Yesterday, following the peaceful walk in the refreshing, but nippy air of the waterfowl park, I was draw inside to the fireside. There I picked up a book of Emily Dickinson’s poetry I had taken from our library. Curled up by the fire I began to flip through the pages, drawn this time, not to the poems but to her story. In my explorations I found not a shy recluse, as she is often portrayed, but an intelligent creative woman, who chose to leave polite society behind to pursue her passion. Bored with the continual round of giving and receiving visitors as was expected of a woman of her station, she chose instead to withdraw and converse with the likes of Shakespeare, the Brownings, the Brute sisters and Nathaniel Hawthorn to name a few. Previously, at her academy, she had excelled in her studies of Latin, geography and the sciences as well as English literature. During her life she wrote over 1,800 poems and corresponded regularly with several intelligent men and women and several dear friends. She was also her brother’s counselor, the family baker and gardener, and together with her sister cared for her ill mother. She was also close to her father, beloved of her nieces and nephews, and a favorite companion of the neighbourhood children. In times of sorrow or celebration she sent flowers from her garden, with poems attached, to members of the community. She was an individual refusing to confirm to the religion of the time. When asked why she did not rise when it was asked who wanted to be a Christian she said ‘They thought it queer I didn’t rise’—adding with a twinkle in her eye, ‘I thought a lie would be queerer.’“ Devout in her own way, she chose not to conform. A feminist before her time she saw too clearly what price intelligent women paid in marriage as she stated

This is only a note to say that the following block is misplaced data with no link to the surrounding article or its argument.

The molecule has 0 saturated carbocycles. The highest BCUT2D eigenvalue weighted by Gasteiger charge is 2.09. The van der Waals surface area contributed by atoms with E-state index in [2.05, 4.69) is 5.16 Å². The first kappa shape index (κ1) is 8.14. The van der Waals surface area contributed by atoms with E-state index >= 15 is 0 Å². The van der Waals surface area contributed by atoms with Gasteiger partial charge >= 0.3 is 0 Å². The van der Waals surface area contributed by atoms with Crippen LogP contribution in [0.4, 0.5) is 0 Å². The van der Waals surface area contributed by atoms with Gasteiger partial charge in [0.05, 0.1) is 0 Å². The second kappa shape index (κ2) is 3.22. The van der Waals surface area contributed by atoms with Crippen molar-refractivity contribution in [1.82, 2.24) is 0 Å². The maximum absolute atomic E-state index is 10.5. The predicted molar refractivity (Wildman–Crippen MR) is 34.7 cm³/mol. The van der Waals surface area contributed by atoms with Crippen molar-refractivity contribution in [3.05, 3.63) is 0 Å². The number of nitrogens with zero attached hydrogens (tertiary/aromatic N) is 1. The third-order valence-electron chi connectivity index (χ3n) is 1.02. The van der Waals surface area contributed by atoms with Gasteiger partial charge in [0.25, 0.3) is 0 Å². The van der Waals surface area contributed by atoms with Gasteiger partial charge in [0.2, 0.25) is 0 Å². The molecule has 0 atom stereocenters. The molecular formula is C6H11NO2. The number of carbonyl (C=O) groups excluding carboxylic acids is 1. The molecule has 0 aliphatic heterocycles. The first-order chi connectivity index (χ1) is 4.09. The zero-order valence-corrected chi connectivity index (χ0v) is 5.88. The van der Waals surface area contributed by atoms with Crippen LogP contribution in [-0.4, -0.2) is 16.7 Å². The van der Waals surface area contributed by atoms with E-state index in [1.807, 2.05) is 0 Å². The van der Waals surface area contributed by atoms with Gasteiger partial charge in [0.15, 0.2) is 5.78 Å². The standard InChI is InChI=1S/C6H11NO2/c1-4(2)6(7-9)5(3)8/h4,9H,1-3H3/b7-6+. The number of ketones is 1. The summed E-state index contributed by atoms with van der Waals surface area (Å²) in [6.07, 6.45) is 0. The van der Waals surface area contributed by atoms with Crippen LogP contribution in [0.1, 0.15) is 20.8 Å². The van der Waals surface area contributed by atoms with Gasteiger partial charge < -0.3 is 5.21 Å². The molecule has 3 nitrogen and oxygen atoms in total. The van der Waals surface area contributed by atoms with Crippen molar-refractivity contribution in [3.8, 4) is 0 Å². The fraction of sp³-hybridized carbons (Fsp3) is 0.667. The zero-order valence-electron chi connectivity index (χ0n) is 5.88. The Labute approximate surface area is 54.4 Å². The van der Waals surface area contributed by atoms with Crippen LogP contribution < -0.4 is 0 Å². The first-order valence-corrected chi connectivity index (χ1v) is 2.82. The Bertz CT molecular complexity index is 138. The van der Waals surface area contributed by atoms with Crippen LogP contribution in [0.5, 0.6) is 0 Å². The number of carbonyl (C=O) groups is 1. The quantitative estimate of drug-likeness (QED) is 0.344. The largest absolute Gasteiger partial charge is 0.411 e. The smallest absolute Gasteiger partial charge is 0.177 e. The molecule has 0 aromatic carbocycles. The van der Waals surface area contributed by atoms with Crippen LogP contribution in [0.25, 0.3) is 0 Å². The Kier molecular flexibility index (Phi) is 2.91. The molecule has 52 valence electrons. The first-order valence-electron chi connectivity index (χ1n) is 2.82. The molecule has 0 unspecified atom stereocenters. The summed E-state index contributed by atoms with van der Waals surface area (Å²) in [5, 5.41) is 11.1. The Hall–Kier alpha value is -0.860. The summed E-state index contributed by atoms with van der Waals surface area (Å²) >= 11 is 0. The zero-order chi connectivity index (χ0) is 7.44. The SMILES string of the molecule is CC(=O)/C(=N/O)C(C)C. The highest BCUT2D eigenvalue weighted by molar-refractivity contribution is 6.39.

She rose to His Requirement – dropt
The Playthings of Her Life
To take the honorable Work
Of Woman, and of Wife –
Her later more strict seclusion in her later years seems to have come as response to a series of deaths in a short order, including her father, her young nephew, her beloved dog and several corespondents and supporters, Emily Dickinson’s love of nature has always made her feel like a kindred spirit but now as I get to know more fully this vibrant passionate woman, I am even more drawn to this sister from another time.